The sun in view

Lucia Kleint researches powerful solar storms that can cause major problems on Earth. In a video interview, the active researcher explains why the University of Bern is the perfect place for her research.

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In July 2022, the new "Spaceweather" research group was established at the Astronomical Institute of the University of Bern (AIUB) to study the so-called space weather. The group, which was previously based at the University of Geneva, is headed by Lucia Kleint. She is also Vice-Director of the Zimmerwald Observatory, where the orbits of various satellites are determined, space debris and, in future, stars will be studied. 

Kleint's "Spaceweather" group primarily researches solar flares, which cause solar storms. The American space agency NASA has just issued a warning about such solar storms, as they can have a significant impact on the Earth. The Sun follows an approximately eleven-year cycle, and it will reach its peak of activity in 2024 or 2025. During a solar storm, high-energy particles are hurled into space which, when they hit the Earth, are not only responsible for the fascinating auroras. They can also cause problems for the electronics and orbits of satellites, which can lead to them crashing. They can also cause increased radiation for astronauts and aircraft and cause power grids on Earth to fail.

The aim of Kleint's research group is to investigate and understand the physics of flares so that they can ultimately be predicted and sensitive devices can be better protected. To this end, Kleint's research group uses machine learning to analyze millions of images and measurement data collected from the ground and from space.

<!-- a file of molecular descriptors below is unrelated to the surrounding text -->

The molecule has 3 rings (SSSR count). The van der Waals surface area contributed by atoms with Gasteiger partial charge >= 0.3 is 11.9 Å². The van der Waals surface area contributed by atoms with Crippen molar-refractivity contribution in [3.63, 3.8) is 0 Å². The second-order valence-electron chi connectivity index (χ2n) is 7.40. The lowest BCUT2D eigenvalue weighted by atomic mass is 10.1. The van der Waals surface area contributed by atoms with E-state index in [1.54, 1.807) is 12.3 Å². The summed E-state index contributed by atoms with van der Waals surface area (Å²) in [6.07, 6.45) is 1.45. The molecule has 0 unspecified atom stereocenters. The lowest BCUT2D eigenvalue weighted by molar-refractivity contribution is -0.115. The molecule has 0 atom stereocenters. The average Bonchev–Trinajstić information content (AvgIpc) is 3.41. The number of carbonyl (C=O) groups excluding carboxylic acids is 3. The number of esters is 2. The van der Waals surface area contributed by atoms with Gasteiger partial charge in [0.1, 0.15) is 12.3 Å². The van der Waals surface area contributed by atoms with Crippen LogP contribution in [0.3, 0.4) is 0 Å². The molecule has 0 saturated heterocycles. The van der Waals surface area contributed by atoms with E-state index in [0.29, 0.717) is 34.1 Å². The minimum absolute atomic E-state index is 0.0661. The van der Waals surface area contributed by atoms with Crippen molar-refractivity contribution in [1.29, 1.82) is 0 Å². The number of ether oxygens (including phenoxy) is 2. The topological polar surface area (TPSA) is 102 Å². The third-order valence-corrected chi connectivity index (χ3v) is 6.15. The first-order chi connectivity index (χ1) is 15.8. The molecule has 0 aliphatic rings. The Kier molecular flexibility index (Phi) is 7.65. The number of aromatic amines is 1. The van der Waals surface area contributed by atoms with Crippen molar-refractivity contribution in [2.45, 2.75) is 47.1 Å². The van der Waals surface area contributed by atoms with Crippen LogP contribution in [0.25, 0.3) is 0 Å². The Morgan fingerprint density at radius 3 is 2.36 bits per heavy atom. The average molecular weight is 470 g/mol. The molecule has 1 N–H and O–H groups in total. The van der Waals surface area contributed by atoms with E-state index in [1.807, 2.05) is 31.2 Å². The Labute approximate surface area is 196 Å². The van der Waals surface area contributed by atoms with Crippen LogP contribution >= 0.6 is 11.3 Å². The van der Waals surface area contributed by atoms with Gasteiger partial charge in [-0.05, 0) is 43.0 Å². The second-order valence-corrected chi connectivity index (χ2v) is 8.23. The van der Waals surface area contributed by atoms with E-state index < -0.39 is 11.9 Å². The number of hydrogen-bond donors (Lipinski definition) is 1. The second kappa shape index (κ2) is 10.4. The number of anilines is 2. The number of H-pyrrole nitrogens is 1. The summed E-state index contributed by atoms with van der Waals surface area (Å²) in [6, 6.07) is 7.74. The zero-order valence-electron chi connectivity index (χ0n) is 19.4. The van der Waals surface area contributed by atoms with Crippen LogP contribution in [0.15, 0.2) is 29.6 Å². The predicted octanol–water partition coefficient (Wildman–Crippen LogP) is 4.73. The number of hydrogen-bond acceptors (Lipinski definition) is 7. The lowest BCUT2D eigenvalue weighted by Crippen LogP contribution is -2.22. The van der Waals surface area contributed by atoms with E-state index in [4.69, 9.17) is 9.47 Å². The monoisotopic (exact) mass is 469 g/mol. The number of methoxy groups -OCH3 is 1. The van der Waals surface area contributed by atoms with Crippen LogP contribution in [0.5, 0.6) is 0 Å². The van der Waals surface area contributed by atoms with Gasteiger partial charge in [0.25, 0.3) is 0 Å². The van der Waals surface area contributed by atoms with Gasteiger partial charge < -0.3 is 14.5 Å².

The research work of Kleint's group is supported on the one hand by a PRIMA grant from the Swiss National Science Foundation. On the other hand, Kleint has transferred one of the highly coveted and competitive ERC Consolidator Grants 2022 from the Leibniz Institute for Solar Physics (KIS) in Freiburg i. Br. to the University of Bern, which starts on January 1, 2024 and is now funded by the State Secretariat for Education, Research and Innovation (SERI). This grant will also be used to build a new instrument for the observatory in Zimmerwald to study eruptions on the Sun and stars.

In the video, the active researcher explains, among other things, why the conditions for her research at the University of Bern are so ideal, what she advises young female scientists and what she does with the funding. 

About the person

© Universität Bern, Image: Rob Lewis

Lucia Kleint

completed her doctorate at ETH Zurich and then spent several years conducting research in the USA. She returned to Europe with a Marie Curie Fellowship, among other things to work on the STIX instrument, which now observes the Sun onboard the Solar Orbiter satellite. She then headed the German Solar Observatory on Tenerife and successfully led the optical redesign of the largest solar telescope in Europe. Thanks to a PRIMA Grant from the Swiss National Science Foundation, she became an Assistant Professor of Computer Science at the University of Geneva and joined the University of Bern in July 2022 as an Assistant Professor of Astronomy and Vice Director of the Zimmerwald Observatory. Lucia Kleint is interested in the physics of the Sun, astronomical instrumentation, and machine learning and combines these fields to study solar flares.



Prof. Dr. Lucia Kleint 

Astronomical Institute of the University of Bern AIUB 



Astronomy was institutionalized in Bern as a discipline in connection with geodesy with the construction of the "Uraniae" observatory in 1822. With the founding of the Muesmatt Observatory and the Astronomical Institute AIUB in 1922, observational and practical astronomy returned to center stage, but above all the determination of the orbits of celestial objects after a phase of purely theoretical treatment. Due to the light pollution in the city, the location of Zimmerwald was ideal for the construction of a new observatory. The observatory was inaugurated in 1956 and the new telescope was used to search for supernovae, minor planets, and comets. Since 1964, the Zimmerwald Observatory has established itself as a satellite observation station with its optical observations and laser distance measurements. In 2018, the observatory was expanded with two additional domes to become the world's largest optical observation station for space debris. The AIUB is also a global leader in satellite geodesy, the measurement of the Earth using satellites.

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